Early in the 1990’s the “Internet” began to really emerge as this weird informational pipeline with some obscure sights out there. It was a very small community then and finding information on a subject was hard to do. There simply weren’t a lot of sites that people built out there like today. BUT, some did exist and I searched and searched and came up to a site called ALMA and immediately signed up for the agency to help me find my birth mother. I never did hear back from ALMA and all roads and attempts to find out whom my birth mother literally stalled soon after that. There was always talk of hiring someone to find out who my birth mother was, but I knew it wouldn’t happen.
Fast forward to November 2010.
I received a call from a the ALMA society indicating that my number has come up and to give them all information and that I would be receiving a lot of information as well. ALMA was quick to come back to me to tell me that I was one of 193 males born in the County that day. Within a couple of hours on this day, we were able to determine my birth name, and my mother’s maiden name!! At this point, I was just completely overwhelmed on the information I received.
I was lucky, the maiden name of my mother was so unique that I could instantly know that whoever had this name, had to be a relation. ALMA continued to give me very helpful information about whom this lady was, where she might have lived, where she might have worked.
There is an important piece of information that was huge that cannot be ignored. This little thing called the Internet. When my wife and I were given my birth name and my birth mother’s maiden name, we immediately went to Facebook to search and found several people with that name from the same state from the same tribe I was a member of. We continued to follow friends of friends and ultimately came to a woman who pretty much fit the profile we were looking for.
We took a chance and reached out to a lady on Facebook who we thought could be related in some way and she confirmed that there is a woman in her town who fits the exact description! She was able to provide me an exact name of my birth mother.
The pure excitement was overwhelming and it’s tough to remember all the details in this search. In the end, I knew who she was, what she did with her life, who she married, who her kids were, what states she lived in, what high school she went to. I knew it all, so how do I approach this? Where do I take it from here? The final chapters had not been written and here I was with a dilemma.
So here is what I was stuck with, how do you approach someone, out of the blue and tell them that you are the one you gave up for adoption many years ago? I had the concern that I could literally start some chaos in someone’s family. So I approached this in a different manner. I was able to determine that her half brother lived in the same city as myself and we actually had both been involved in the Native Community and we were able to meet each other through a mutual friend and we sat and talked about what I knew. He said that he would go to his sisters with this information and then confirm. Unfortunately, this never did pan out and I had been sitting on this information for the past two years from March 2011 until February 2013.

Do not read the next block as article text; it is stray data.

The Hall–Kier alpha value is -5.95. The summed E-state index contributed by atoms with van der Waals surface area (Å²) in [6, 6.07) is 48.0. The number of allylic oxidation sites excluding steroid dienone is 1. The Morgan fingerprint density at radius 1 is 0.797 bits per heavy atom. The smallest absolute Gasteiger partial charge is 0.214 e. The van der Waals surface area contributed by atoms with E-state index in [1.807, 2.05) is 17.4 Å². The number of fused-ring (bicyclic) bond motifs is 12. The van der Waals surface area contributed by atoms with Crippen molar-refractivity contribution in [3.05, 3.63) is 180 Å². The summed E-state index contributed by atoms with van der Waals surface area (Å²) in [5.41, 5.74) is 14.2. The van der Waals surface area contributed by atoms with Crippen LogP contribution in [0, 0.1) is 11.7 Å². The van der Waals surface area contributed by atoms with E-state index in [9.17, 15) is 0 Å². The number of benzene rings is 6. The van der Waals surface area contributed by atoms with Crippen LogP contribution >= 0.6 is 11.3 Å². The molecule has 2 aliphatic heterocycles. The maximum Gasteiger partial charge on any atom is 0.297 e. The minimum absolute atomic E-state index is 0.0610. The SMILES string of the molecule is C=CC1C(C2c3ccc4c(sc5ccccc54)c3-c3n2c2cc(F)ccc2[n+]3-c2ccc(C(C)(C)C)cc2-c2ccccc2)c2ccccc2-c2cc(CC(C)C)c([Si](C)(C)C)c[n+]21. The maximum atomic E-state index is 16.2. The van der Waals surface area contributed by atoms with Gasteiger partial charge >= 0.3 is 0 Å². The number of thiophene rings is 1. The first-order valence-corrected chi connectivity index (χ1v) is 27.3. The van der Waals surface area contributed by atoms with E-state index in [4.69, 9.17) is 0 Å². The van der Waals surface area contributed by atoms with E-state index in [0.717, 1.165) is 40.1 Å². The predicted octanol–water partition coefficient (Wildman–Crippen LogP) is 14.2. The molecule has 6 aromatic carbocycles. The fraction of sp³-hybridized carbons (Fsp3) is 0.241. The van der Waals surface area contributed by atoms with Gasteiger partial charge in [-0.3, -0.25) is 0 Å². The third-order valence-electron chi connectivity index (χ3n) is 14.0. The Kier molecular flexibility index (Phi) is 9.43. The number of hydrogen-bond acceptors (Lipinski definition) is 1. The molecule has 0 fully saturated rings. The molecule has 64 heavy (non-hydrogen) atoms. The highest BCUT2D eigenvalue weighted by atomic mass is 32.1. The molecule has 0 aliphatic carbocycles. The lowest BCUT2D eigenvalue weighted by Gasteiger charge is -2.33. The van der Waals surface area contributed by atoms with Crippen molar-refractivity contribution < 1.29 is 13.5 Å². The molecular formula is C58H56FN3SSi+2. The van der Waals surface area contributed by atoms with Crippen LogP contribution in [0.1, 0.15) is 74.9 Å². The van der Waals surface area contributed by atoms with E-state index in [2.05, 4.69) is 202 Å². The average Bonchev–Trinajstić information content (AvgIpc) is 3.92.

Fast Forward March 2013.
I saw a picture of my birth mother posted on Facebook and I couldn’t resist looking at the picture and I immediately thought to myself, today I do something differently. So after conferring with my wife, I decided to reach out to her son via Facebook. So I did. The son was not defensive, rather kind, and said that he would find out the truth. Within the hour he had spoken with his mother and she told him that she was my mother too and that she does not want to meet at this time, but that she wishes me a good life like the one I have had so far.
So, here I am. I did it. I think about what I accomplished in the last 20 + years. I put this near the top of the list.
Did I get everything I wanted? I feel that I did.
Is there anything else I want or need from her? I don’t think so.
I think that one of the most desired things adoptees want is validation that they exist. This validation can only come from the person who has denied their existence for any number of years. I have found the acknowledgment I need in my life.
Skip (male adoptee) February 19, 2013